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The Art of Partying

Municipal Waste

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Album Review

After quite literally bursting onto the early 2000s heavy metal scene with their 2003 debut's heady resurrection of classic thrash and crossover, Municipal Waste proved they were no novelty act with their wildly entertaining successor, Hazardous Mutation, setting up no small expectation for album number three, 2007's curiously named The Art of Partying. However, wary listeners need not fear that this title means Andrew W.K. was crashing at the band's studio, or interfering with popular producer Zeuss (Shadows Fall, Hatebreed, etc.), who was brought on board to mix in even more muscle and energy into the Richmond, VA quartet's template. Rather, Municipal Waste have now fully embraced the aggressive but good-humored tactics of classic Anthrax, and the sounds of 1985's Spreading the Disease, in particular, which '80s-flavored thrash nuggets like "Mental Shock," "Sadistic Magician," and "Rigorous Vengeance," replicate to eerie perfection, thanks to added background gang-shouts. The post-hardcore spirits of D.R.I. and S.O.D. also pervade the album's overall sense of urgency and brevity, while the specter of early Suicidal Tendencies reveals itself when the band slows things down for the intro to "The Inebriator," as well as in the conversational comedy bits heard in "Beer Pressure." Luckily, The Art of Partying's modern, ultra-thrash intensity still helps to identify it as a product of the 2000s, not the '80s, and Municipal Waste boast enough songwriting imagination to comfortably refute the inevitable copycat claims. Plus, even the most cynical of listeners will have to admit that the 20-year statute of limitations has already expired for making such accusations, anyway — let the party begin!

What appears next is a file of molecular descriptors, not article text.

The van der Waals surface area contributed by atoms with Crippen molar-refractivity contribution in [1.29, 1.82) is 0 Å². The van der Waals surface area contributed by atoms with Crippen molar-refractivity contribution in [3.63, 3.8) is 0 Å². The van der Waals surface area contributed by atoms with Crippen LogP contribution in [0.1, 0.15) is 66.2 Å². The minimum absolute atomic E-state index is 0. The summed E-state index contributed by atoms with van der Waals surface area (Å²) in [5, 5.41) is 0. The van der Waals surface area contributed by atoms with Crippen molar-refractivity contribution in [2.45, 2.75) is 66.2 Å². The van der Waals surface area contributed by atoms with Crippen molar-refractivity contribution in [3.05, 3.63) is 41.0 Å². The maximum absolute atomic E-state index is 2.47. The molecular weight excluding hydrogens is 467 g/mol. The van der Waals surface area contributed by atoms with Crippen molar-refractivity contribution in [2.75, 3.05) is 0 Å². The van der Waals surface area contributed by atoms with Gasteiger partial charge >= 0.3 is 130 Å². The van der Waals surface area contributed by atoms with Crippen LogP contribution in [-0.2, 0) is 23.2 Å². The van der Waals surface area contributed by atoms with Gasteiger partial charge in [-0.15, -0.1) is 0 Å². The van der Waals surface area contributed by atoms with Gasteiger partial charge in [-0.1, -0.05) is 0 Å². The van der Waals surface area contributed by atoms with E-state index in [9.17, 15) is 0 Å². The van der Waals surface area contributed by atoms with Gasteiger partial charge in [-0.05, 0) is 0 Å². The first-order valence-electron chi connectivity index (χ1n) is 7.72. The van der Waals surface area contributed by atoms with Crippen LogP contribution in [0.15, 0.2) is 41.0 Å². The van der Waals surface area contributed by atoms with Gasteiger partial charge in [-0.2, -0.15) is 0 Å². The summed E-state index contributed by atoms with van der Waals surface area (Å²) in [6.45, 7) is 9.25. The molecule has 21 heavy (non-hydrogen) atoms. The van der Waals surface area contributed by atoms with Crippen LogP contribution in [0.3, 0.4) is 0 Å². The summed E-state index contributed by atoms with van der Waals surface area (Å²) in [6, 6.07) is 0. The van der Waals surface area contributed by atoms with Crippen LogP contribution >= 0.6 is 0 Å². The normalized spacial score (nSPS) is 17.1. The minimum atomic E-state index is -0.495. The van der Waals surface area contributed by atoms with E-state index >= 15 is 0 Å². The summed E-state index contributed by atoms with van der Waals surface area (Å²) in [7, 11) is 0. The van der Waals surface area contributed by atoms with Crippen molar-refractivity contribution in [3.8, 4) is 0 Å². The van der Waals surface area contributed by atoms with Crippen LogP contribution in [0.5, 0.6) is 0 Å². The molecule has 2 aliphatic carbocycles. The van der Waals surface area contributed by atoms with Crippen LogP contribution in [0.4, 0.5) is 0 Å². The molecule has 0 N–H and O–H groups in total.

Biography

Formed: Richmond, VA

Genre: Rock

Years Active: '00s

From choosing a name that makes them sound like some sort of urban public works department, to their music itself, Richmond, VA's Municipal Waste openly bow down to the memory of '80s thrash metal and crossover — twenty years after, and a few hundred miles away from the original movement's heyday in New York City. Led by picturesquely named vocalist Tony "Guardrail" Foresta, Municipal Waste played their first show on New Year's Eve 2001, then spent the next few years working on demos, recording...
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The Art of Partying, Municipal Waste
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